- Gypsy Davy • (Israel/United States/Spain) Filmmaker Rachel Leah Jones profiles her own father, David Jones a k a David Serva, an Alabama boy turned Flamenco superstar.
- The Imposter • (United Kingdom) Director Bart Layton tells the story of a 13-year-old boy who disappears in 1994 from his San Antonio, Texas, home, and resurfaces three years later in Spain — with a story that may be too impossible to be true.
- Indie Game: The Movie • (Canada) Directors Lisanne Pajot and James Swirsky dive into the world of independent video-game designers.
- The Law in These Parts • (Israel) With interviews and historical footage, director Ra’anan Alexandrowicz examines Israel’s 43-year-old military legal system in the Occupied Palestinian Territories and its effect on the Palestinians living under it.
- Payback •(Canada) Director Jennifer Baichwal ("Manufactured Landscapes") adapts Margaret Atwood’s best-seller about debt as a central organizing principle in our lives.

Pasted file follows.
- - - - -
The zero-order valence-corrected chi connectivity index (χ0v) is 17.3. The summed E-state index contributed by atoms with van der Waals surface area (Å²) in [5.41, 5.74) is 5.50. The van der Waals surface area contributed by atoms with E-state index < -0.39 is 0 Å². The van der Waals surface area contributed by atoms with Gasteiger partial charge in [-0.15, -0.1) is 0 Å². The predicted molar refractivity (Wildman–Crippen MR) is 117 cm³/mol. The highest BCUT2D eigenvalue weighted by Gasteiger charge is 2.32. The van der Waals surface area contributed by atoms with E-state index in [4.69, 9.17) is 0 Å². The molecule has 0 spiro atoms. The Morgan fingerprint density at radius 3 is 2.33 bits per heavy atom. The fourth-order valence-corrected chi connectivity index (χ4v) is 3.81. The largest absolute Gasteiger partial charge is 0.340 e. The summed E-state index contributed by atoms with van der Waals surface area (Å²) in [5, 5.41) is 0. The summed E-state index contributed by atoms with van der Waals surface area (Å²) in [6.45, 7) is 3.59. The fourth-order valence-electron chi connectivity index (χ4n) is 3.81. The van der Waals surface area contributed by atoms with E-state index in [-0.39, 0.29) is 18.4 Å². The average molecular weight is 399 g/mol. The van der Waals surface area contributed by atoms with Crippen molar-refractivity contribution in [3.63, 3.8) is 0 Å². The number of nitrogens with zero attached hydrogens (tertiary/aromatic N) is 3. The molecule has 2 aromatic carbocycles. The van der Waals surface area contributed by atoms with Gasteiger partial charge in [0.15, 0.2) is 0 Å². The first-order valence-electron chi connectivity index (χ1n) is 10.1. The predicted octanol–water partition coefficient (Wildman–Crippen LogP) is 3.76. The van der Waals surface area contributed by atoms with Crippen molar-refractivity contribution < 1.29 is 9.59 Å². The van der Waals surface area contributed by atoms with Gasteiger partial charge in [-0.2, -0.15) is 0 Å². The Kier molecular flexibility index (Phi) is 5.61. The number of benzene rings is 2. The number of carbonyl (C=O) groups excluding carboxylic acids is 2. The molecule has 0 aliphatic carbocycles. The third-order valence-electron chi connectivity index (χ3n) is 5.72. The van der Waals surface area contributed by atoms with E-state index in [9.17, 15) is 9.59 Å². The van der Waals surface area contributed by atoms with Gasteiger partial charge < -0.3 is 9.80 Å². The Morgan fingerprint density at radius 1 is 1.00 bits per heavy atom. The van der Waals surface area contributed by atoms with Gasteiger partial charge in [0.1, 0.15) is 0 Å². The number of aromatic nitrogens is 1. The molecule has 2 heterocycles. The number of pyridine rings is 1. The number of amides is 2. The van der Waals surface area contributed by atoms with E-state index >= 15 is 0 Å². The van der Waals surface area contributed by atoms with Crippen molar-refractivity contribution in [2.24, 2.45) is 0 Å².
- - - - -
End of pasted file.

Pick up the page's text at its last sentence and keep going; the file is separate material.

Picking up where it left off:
- Putin’s Kiss • (Denmark) A profile of Masha, a 19-year-old spokeswoman for a nationalistic youth movement aligned with Russian premier Vladimir Putin, and what happens when she starts seeing flaws in the organization. directed by Lise Berk Pedersen.
- Searching for Sugar Man • (Denmark/United Kingdom) A portrait of the ‘70s rock star Rodriguez, "the Latin Bob Dylan," who went from fame to obscurity — only to rise again in a different context many miles away. Directed by Malik Bendjelloul.
The non-competition, non-premiere categories -- that's Spotlight, Next, Park City at Midnight and New Frontier -- will be announced Thursday, and the Premieres and Documentary Premieres will be unveiled on Monday.